Hall’s recent publications include work in 3D printing with controllable radiopacity, development of radiopaque microspheres for arterial embolization, image-derived 3D-printed tissue scaffold molds, and image-guided robotic spine surgery. He has been published in 21 peer-reviewed publications and holds 15 patents. In addition to his work at SLU-CAM, Hall mentors graduate and doctoral students, and teaches courses in signal processing, medical imaging, medical robotics, and engineering entrepreneurship.
Daniel Hoft, M.D., Ph.D.
Director, Center for Vaccine Development
Director, Stephen C. Peiper and Zi-Xuan Wang Institute for Vaccine Science and Policy
Daniel Hoft, M.D., Ph.D., is a professor and director of the Division of Infectious Diseases, Allergy and Immunology, Adorjan Endowed Chair of Infectious Diseases and Immunology, director of the Center for Vaccine Development (CVD), and principal investigator for the SLU Vaccine and Treatment Evaluation Unit (VTEU), one of only 10 elite NIH-funded units in the country. Under his leadership, the CVD has built upon its 30-year legacy of community-centered vaccine research. In December 2019, the NIH renewed SLU’s VTEU status, and in April 2020, a generous donation from Stephen C. Peiper, M.D. (Med ’77) and Zi-Xuan Wang, Ph.D. established a new center of excellence under Hoft’s leadership: the Stephen C. Peiper and Zi-Xuan Wang Institute for Vaccine Science and Policy.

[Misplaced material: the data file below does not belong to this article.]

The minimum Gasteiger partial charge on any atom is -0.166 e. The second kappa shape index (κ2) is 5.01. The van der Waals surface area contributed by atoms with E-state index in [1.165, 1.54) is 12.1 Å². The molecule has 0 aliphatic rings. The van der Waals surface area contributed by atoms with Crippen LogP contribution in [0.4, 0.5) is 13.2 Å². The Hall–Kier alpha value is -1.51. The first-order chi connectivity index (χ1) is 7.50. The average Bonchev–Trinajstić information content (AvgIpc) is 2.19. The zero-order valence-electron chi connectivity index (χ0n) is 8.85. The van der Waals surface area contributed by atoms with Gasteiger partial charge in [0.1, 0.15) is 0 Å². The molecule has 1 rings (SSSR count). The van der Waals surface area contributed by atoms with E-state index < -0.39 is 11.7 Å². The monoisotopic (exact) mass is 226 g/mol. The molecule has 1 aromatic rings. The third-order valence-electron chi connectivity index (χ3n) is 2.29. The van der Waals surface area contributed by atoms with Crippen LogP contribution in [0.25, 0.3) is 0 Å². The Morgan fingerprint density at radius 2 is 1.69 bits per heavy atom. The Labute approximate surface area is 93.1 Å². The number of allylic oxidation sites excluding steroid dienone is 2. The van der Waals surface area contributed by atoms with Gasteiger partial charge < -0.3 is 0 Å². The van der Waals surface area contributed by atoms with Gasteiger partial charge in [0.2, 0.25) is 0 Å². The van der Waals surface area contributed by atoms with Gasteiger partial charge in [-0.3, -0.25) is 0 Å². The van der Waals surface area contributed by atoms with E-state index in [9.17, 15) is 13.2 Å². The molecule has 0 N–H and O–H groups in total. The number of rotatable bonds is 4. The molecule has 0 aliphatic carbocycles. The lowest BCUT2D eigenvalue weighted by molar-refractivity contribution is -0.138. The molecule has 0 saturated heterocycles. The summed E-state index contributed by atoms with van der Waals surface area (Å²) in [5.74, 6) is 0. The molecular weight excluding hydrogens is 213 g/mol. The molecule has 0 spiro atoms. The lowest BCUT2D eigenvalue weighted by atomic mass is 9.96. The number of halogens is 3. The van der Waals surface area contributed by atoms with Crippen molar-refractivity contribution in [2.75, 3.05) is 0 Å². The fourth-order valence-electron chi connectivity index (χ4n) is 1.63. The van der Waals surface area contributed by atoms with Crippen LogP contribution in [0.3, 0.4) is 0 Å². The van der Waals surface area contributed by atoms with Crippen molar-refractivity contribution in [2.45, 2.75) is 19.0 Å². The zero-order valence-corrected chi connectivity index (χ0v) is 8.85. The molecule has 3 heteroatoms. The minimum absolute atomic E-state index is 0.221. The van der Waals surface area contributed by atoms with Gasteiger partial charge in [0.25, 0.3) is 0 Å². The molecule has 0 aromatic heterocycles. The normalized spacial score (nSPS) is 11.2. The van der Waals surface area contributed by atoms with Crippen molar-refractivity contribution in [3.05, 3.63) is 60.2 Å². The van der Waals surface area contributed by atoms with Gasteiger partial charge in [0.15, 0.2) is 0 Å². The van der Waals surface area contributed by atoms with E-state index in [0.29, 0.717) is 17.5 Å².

In addition to his proven leadership, Hoft has earned national recognition for his contributions to science. Hoft has studied whether mucosal vaccinations and booster vaccinations enhance immunity induced by conventional vaccination. He was the first to demonstrate that human γ9δ2 T cells develop protective memory responses after vaccination, a paradigm shift that provides an important new approach for tuberculosis vaccine development. Among his contributions to the field are: the development of improved tuberculosis vaccines, the development of vaccines for Chagas Disease, pandemic influenza vaccine development, and conducting multiple phase 1-3 COVID-19 vaccine trials.
Recognizing his scientific accomplishments and excellence in teaching, Hoft was elected a Fellow of the St. Louis Academy of Science in 2018. In June 2020, he was named to the National Vaccine Advisory Committee which provides peer review, consultation, advice, and recommendations to the assistant secretary for health in the U.S. Department of Health and Human Services.